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‘Food Shocks’ Increase Over Last Five Decades

The report said trade-dependent countries must find ways to store food in preparation for inevitable shocks elsewhere.

Food shocks, or sudden losses of crops, livestock or fish, due to the combination extreme weather conditions and geopolitical events like war, increased from 1961 to 2013, said researchers at The University of Tasmania in a report released Monday.

Researchers saw a steady increase in shock frequency over each decade with no declines.

The report, published in Nature Sustainability, said that protective measures are needed to avoid future disasters.

The authors studied 226 shocks across 134 countries over the last 53 years and, unlike previous reports, examined the connection between shocks and land-based agriculture and sea-based aquaculture.

“There seems to be this increasing trend in volatility,” said lead author Richard Cottrell, a PhD candidate in quantitative marine science at the University of Tasmania in Australia. “We do need to stop and think about this.”

Extreme weather events are expected to worsen over time because of climate change, the report said, and when countries already struggling to feed their populations experience conflict, the risk of mass-hunger increases.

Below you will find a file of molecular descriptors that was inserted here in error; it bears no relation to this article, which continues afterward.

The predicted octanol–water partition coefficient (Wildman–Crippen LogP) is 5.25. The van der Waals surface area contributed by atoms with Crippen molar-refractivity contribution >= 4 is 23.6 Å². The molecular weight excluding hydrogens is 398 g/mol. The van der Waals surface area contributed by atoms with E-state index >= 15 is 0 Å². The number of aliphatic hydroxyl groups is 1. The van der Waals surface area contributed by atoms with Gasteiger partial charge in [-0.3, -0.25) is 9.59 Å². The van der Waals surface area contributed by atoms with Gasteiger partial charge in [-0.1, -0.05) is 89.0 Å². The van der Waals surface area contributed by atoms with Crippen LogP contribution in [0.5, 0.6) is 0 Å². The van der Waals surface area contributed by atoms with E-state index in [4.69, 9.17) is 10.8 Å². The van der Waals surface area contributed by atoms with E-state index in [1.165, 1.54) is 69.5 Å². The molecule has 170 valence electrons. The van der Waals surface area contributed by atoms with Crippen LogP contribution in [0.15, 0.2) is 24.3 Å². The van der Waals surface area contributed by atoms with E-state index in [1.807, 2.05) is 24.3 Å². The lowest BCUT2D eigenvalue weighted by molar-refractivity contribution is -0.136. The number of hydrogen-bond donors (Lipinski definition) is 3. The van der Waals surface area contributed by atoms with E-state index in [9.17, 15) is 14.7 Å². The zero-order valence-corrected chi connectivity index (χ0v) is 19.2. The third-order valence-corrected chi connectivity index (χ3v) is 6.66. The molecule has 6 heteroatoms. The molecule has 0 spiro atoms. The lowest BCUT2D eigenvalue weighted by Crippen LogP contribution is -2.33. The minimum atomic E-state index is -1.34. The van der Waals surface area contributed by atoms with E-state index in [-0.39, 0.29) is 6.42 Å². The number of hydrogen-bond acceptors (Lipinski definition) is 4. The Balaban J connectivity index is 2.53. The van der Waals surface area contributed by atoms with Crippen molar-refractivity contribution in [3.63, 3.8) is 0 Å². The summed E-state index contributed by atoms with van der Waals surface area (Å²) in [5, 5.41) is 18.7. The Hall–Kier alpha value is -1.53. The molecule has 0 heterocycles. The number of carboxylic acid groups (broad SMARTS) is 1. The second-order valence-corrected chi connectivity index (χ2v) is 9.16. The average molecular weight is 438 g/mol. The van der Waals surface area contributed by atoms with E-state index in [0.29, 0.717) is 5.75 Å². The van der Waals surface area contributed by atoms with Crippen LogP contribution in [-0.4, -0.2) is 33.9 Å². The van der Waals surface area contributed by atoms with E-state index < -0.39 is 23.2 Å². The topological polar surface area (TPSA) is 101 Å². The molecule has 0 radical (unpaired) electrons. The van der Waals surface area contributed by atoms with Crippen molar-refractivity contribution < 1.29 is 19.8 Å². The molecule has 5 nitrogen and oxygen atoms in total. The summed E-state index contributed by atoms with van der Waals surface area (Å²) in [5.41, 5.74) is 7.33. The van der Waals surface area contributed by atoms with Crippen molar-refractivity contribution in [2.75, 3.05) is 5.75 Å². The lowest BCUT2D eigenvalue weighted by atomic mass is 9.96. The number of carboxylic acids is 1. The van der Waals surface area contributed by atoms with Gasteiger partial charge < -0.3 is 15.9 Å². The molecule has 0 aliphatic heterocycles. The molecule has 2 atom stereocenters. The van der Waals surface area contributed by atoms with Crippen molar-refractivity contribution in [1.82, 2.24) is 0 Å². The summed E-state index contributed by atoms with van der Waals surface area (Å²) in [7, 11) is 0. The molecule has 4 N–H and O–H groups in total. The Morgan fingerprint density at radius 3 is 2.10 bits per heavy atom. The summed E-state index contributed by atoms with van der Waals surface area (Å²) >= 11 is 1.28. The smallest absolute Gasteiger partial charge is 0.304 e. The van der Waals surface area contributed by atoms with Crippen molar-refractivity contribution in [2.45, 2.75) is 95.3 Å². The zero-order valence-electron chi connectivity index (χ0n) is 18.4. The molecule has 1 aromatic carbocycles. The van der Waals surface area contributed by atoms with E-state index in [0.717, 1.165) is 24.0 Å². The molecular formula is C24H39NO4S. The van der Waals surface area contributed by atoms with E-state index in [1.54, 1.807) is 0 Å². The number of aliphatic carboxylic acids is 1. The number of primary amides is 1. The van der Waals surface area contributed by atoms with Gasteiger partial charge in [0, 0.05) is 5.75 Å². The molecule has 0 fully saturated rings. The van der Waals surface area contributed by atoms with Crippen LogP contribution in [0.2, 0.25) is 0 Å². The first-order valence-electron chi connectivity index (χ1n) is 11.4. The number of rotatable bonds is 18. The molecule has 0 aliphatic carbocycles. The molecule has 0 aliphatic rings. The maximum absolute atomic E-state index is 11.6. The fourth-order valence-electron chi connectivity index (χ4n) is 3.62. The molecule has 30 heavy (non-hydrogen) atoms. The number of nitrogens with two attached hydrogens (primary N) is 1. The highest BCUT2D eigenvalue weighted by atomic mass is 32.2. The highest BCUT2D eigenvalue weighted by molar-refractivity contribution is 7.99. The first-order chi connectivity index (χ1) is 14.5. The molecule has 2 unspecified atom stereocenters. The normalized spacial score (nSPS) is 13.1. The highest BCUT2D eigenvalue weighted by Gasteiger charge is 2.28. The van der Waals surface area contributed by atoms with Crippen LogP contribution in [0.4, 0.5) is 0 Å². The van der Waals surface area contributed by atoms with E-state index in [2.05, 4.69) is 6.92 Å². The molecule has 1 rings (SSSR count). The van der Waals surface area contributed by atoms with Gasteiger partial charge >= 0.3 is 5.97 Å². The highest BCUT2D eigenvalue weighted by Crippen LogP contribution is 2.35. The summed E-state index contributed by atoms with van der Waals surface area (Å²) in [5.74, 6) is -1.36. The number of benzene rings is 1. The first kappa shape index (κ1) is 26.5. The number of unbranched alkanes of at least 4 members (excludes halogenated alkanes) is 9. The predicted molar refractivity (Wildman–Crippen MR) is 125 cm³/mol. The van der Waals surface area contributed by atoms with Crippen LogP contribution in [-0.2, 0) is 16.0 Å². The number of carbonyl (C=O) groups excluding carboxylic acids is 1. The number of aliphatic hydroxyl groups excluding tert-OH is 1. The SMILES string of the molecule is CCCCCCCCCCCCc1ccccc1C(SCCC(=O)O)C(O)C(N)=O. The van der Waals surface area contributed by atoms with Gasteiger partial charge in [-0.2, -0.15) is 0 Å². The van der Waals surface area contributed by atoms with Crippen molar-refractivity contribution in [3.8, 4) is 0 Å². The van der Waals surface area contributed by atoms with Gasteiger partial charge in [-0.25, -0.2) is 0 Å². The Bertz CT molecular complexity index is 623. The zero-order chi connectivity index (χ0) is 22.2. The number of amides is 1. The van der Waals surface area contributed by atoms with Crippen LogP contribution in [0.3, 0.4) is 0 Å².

FILE - A farmer harvests wheat in a field in Jdeidet Artouz, a suburb southwest of Damascus, Syria, June 19, 2017.
FILE – A farmer harvests wheat in a field in Jdeidet Artouz, a suburb southwest of Damascus, Syria, June 19, 2017.

The researchers found that about one quarter of food resources are accessed through trade, and many countries could not feed their populations without imports, making them particularly vulnerable to food shocks of trading partners.

As the frequency of shocks continues to increase, it leaves what Cottrell called “narrowing windows” between shocks, making it nearly impossible to recover and prepare for the next one.

The report said trade-dependent countries must find ways to store food in preparation for inevitable shocks elsewhere.

agriculture
The researchers found that about one quarter of food resources are accessed through trade, and many countries could not feed their populations without imports, making them particularly vulnerable to food shocks of trading partners. Pixabay

Countries must invest in “climate-smart” practices like diversifying plant and animal breeds and varieties and enhance soil quality to speed recovery following floods and droughts, the report said.

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“We need to start changing the way we produce food for resiliency,” Cottrell said, adding that he had yet to see much action being taken by wealthy food-producing countries. “Because we are going to see a problem.”

The report was released the same day the United Nations Food and Agriculture Organization reported findings on conflict and hunger.

That report stated that around 56 million people across eight conflict zones are in need of immediate food and livelihood assistance. (VOA)

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